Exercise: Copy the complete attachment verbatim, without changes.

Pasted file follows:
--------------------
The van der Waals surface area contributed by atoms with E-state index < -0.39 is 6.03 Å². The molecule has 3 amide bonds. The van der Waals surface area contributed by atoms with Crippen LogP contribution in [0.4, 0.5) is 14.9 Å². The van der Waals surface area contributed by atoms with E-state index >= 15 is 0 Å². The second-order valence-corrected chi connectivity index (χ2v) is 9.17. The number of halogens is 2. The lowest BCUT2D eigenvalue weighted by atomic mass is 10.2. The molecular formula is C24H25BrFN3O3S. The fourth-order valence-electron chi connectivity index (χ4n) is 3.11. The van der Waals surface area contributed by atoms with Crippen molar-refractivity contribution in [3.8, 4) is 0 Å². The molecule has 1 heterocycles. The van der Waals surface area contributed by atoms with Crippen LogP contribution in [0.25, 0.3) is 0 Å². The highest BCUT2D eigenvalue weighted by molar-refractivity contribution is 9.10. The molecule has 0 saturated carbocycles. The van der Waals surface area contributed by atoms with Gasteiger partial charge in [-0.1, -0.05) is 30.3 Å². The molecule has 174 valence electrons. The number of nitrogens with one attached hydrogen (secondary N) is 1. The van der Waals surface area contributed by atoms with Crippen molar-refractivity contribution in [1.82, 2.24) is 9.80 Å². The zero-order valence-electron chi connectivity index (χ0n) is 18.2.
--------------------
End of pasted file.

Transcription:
The van der Waals surface area contributed by atoms with E-state index < -0.39 is 6.03 Å². The molecule has 3 amide bonds. The van der Waals surface area contributed by atoms with Crippen LogP contribution in [0.4, 0.5) is 14.9 Å². The van der Waals surface area contributed by atoms with E-state index >= 15 is 0 Å². The second-order valence-corrected chi connectivity index (χ2v) is 9.17. The number of halogens is 2. The lowest BCUT2D eigenvalue weighted by atomic mass is 10.2. The molecular formula is C24H25BrFN3O3S. The fourth-order valence-electron chi connectivity index (χ4n) is 3.11. The van der Waals surface area contributed by atoms with Crippen molar-refractivity contribution in [3.8, 4) is 0 Å². The molecule has 1 heterocycles. The van der Waals surface area contributed by atoms with Crippen LogP contribution in [0.25, 0.3) is 0 Å². The highest BCUT2D eigenvalue weighted by molar-refractivity contribution is 9.10. The molecule has 0 saturated carbocycles. The van der Waals surface area contributed by atoms with Gasteiger partial charge in [-0.1, -0.05) is 30.3 Å². The molecule has 174 valence electrons. The number of nitrogens with one attached hydrogen (secondary N) is 1. The van der Waals surface area contributed by atoms with Crippen molar-refractivity contribution in [1.82, 2.24) is 9.80 Å². The zero-order valence-electron chi connectivity index (χ0n) is 18.2.